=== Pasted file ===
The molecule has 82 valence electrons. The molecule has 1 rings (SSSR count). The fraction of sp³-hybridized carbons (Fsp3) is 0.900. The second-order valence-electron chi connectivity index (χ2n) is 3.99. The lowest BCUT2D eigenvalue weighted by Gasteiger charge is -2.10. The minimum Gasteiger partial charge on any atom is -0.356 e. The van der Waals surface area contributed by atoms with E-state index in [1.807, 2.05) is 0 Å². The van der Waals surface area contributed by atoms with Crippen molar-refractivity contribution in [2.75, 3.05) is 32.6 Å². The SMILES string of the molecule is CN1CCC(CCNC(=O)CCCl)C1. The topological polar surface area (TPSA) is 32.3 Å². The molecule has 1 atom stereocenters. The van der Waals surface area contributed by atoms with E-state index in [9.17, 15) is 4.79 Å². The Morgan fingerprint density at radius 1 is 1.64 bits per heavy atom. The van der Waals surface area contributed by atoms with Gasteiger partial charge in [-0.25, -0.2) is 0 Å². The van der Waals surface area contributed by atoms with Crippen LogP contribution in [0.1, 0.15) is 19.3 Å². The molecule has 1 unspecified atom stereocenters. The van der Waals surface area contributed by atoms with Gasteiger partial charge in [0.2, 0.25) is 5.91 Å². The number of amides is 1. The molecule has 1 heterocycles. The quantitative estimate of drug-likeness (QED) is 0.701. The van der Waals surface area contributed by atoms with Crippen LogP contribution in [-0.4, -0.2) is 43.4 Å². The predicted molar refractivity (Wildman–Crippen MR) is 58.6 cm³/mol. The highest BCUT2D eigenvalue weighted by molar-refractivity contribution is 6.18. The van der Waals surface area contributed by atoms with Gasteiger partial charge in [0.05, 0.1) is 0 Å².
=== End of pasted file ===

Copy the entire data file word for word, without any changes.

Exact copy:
The molecule has 82 valence electrons. The molecule has 1 rings (SSSR count). The fraction of sp³-hybridized carbons (Fsp3) is 0.900. The second-order valence-electron chi connectivity index (χ2n) is 3.99. The lowest BCUT2D eigenvalue weighted by Gasteiger charge is -2.10. The minimum Gasteiger partial charge on any atom is -0.356 e. The van der Waals surface area contributed by atoms with E-state index in [1.807, 2.05) is 0 Å². The van der Waals surface area contributed by atoms with Crippen molar-refractivity contribution in [2.75, 3.05) is 32.6 Å². The SMILES string of the molecule is CN1CCC(CCNC(=O)CCCl)C1. The topological polar surface area (TPSA) is 32.3 Å². The molecule has 1 atom stereocenters. The van der Waals surface area contributed by atoms with E-state index in [9.17, 15) is 4.79 Å². The Morgan fingerprint density at radius 1 is 1.64 bits per heavy atom. The van der Waals surface area contributed by atoms with Gasteiger partial charge in [-0.25, -0.2) is 0 Å². The van der Waals surface area contributed by atoms with Crippen LogP contribution in [0.1, 0.15) is 19.3 Å². The molecule has 1 unspecified atom stereocenters. The van der Waals surface area contributed by atoms with Gasteiger partial charge in [0.2, 0.25) is 5.91 Å². The number of amides is 1. The molecule has 1 heterocycles. The quantitative estimate of drug-likeness (QED) is 0.701. The van der Waals surface area contributed by atoms with Crippen LogP contribution in [-0.4, -0.2) is 43.4 Å². The predicted molar refractivity (Wildman–Crippen MR) is 58.6 cm³/mol. The highest BCUT2D eigenvalue weighted by molar-refractivity contribution is 6.18. The van der Waals surface area contributed by atoms with Gasteiger partial charge in [0.05, 0.1) is 0 Å².